The Demise Of NAFTA: Canada’s Silver Lining – OpEd


These days much of Canadian media and politics has been absorbed in an attempt to read the tea leaves in order to understand and predict the next policy direction coming out of US President Donald Trump.

Canadians have learned the difficult truth of our trading future with the new wizard of Oz south of the border. For a while, some felt that Mexico would bear the brunt of Trump’s ire. If we kept our heads down, all would be well. Let him concentrate on the southern wall and the US trade deficit with Mexico. We, like the other republican pretenders to the White House, are having to deal with a serious underestimation of our adversary. That Donald Trump has become a threat to Canadian economic prosperity and the maintenance of good bilateral relations, let no one doubt this.

Canadian media, prodded onward by our fearless political class, has been expounding on the eminent merits of NAFTA to convince public opinion that If NAFTA is gone, so too is our happy life as world exporters. As if we were a poor nation prior to NAFTA. It is true that NAFTA allowed us to sell more oil to the USA but the cost was the automobile sector, a sector that continues its downward spiral at a high cost to the Canadian taxpayers. NAFTA has allowed Canada to discover a new partner and friend in the hemisphere in Mexico.

On the other hand, NAFTA has increased American control of our economy and created phantom towns like Leamington Ontario when the American Heinz company decided to abandon their plant. Despite this, trade has increased overall.

However, to believe that somehow NAFTA saved the Canadian economy from doom is a false and misleading message. Even worse is the fear of Canadian politicians and media of provoking the ire of President Trump and changing the status quo.

The assault on Canadian trade interests is here and it is very real. Our inability to diversify our markets is part of the problem. Things are already bad and getting worse – 20% tax on softwood lumber, attacks on dairy and Bombardier. What’s next – cultural exports? So much for soft diplomacy as a trade policy stratagem.

In this regard, the BC promise to retaliate by blocking US coal into the port of Vancouver makes eminent sense from both a trade and climate change perspective.

According to Trump, Canada has damaged American trading interests as much as any Mexican may have. Prime Ministers Trudeau’s first visit to Washington and the new President, appeared to end well with the reference to a ‘tweaking’ of NAFTA. Since then, the bad news continues. Belated high level telephone chats with Trump are not going to change his essential direction. He does not listen to the last person he speaks to nor does he rationally weigh alternatives like our Prime Minister says he does.

Who he does listen to are the crowds in Harrisburg Pennsylvania last weekend who are not sympathetic to our ‘worldly’ point of view. Its politics at its simplistic best. We are on the chopping block and our economic interests are in peril. This is not a time for selfies or persuasive cocktail chatter with Evanka.

American perceptions about trade with Canada may or may not be true. In any case, whether we win our cases at international tribunals or not does not seem to matter much. American bullying tactics on softwood lumber mean that Canadian taxpayers get stiffed with the bill through government aid to the forest industry to protect jobs.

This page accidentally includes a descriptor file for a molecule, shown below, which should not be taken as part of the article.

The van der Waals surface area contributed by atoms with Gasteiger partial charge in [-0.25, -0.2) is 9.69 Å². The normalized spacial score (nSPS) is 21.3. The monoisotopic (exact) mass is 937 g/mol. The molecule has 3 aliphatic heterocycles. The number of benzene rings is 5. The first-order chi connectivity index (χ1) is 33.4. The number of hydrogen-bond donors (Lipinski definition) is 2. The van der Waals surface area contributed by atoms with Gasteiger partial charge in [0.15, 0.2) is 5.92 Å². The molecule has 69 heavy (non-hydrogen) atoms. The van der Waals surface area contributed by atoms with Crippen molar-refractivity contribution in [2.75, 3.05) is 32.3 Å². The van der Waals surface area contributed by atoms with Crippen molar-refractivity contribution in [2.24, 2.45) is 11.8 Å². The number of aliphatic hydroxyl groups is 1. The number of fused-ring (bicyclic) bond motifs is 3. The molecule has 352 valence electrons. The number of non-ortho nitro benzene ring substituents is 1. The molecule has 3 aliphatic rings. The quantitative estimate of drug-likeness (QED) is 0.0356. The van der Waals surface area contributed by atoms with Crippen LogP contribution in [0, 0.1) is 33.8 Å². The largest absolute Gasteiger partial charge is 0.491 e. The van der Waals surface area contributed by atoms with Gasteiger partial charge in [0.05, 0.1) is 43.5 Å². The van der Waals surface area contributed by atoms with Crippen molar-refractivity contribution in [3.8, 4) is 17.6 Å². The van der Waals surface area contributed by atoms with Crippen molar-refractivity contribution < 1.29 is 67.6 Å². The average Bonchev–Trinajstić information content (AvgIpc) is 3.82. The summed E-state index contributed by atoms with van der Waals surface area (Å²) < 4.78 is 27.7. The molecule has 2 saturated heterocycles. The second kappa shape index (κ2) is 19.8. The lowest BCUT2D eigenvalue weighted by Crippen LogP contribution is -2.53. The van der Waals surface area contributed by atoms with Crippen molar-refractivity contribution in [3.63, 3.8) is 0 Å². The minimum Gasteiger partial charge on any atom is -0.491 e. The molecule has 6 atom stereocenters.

Meanwhile the Trudeau government feels that dispatching Ministers to glad hand and ‘communicate’ the real story in the US will have an impact. It will not. We are talking about perceptions, not reality. It is not a school debating class. Trump will insist on changes to NAFTA.

If he does not get them, he will tear up NAFTA to cheers from Harrisburg crowds and get what he wants regardless of Canadian whining.

Trump’s trade measures will exploit the fault lines in our political confederation. Take the softwood lumber case. Everyone knows that this trade irritant has been around for years. Yet, each affected province has decided to meet the challenge in a different way. In Quebec, changes were made to offset the US argument that harvesting wood from crown land was an unfair subsidy. Other provinces did nothing. Once the announcement of the US measure was made, the Quebec government immediately said it would compensate producers. From Ottawa, no such guarantees were forthcoming. Quebec had a plan, Ottawa did not.

On the positive side, Trump may have achieved in awakening Canadians from a long economic slumber. We will now be forced to look for other markets. Innovation may finally become a Canadian watchword for economic prosperity after years of politicians and business leaders paying lip service to it. Our NAFTA induced big sleep is now a thing of the past. There are many who choose fear of the United States and attempt to disguise their misreading of Trump by adolescent prattle about his lack of policy and clarity.

Canada was a rich country before NAFTA and will be a rich country after NAFTA. Trump may have done us a big favor. We have new friends and economic partners since NAFTA and we should drive home the advantages that Trump provides us – free trade with Europe and South Korea, Mexico and our own immense capacity for innovation.

Bruce Mabley

Dr. Bruce Mabley is a former Canadian diplomat having served in the Middle East, and is the director of the Mackenzie-Papineau think tank in Montreal.

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